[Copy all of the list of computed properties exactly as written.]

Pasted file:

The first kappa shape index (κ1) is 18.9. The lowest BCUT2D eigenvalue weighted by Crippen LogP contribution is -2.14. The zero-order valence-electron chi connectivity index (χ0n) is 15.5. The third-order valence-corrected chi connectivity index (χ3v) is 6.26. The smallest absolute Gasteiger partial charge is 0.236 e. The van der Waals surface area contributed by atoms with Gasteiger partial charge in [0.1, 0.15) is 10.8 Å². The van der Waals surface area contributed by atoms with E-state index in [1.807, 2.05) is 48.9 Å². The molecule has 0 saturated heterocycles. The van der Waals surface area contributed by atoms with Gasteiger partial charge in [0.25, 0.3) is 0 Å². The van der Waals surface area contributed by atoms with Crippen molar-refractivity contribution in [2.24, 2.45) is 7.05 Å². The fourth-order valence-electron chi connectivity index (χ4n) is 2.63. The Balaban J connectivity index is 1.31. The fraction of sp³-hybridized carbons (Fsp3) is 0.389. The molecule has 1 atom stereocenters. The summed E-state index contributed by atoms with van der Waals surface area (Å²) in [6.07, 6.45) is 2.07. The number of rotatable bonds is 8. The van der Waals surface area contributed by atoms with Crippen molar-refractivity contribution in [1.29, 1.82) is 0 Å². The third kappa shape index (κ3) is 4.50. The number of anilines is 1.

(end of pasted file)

The first kappa shape index (κ1) is 18.9. The lowest BCUT2D eigenvalue weighted by Crippen LogP contribution is -2.14. The zero-order valence-electron chi connectivity index (χ0n) is 15.5. The third-order valence-corrected chi connectivity index (χ3v) is 6.26. The smallest absolute Gasteiger partial charge is 0.236 e. The van der Waals surface area contributed by atoms with Gasteiger partial charge in [0.1, 0.15) is 10.8 Å². The van der Waals surface area contributed by atoms with E-state index in [1.807, 2.05) is 48.9 Å². The molecule has 0 saturated heterocycles. The van der Waals surface area contributed by atoms with Gasteiger partial charge in [0.25, 0.3) is 0 Å². The van der Waals surface area contributed by atoms with Crippen molar-refractivity contribution in [2.24, 2.45) is 7.05 Å². The fourth-order valence-electron chi connectivity index (χ4n) is 2.63. The Balaban J connectivity index is 1.31. The fraction of sp³-hybridized carbons (Fsp3) is 0.389. The molecule has 1 atom stereocenters. The summed E-state index contributed by atoms with van der Waals surface area (Å²) in [6.07, 6.45) is 2.07. The number of rotatable bonds is 8. The van der Waals surface area contributed by atoms with Crippen molar-refractivity contribution in [1.29, 1.82) is 0 Å². The third kappa shape index (κ3) is 4.50. The number of anilines is 1.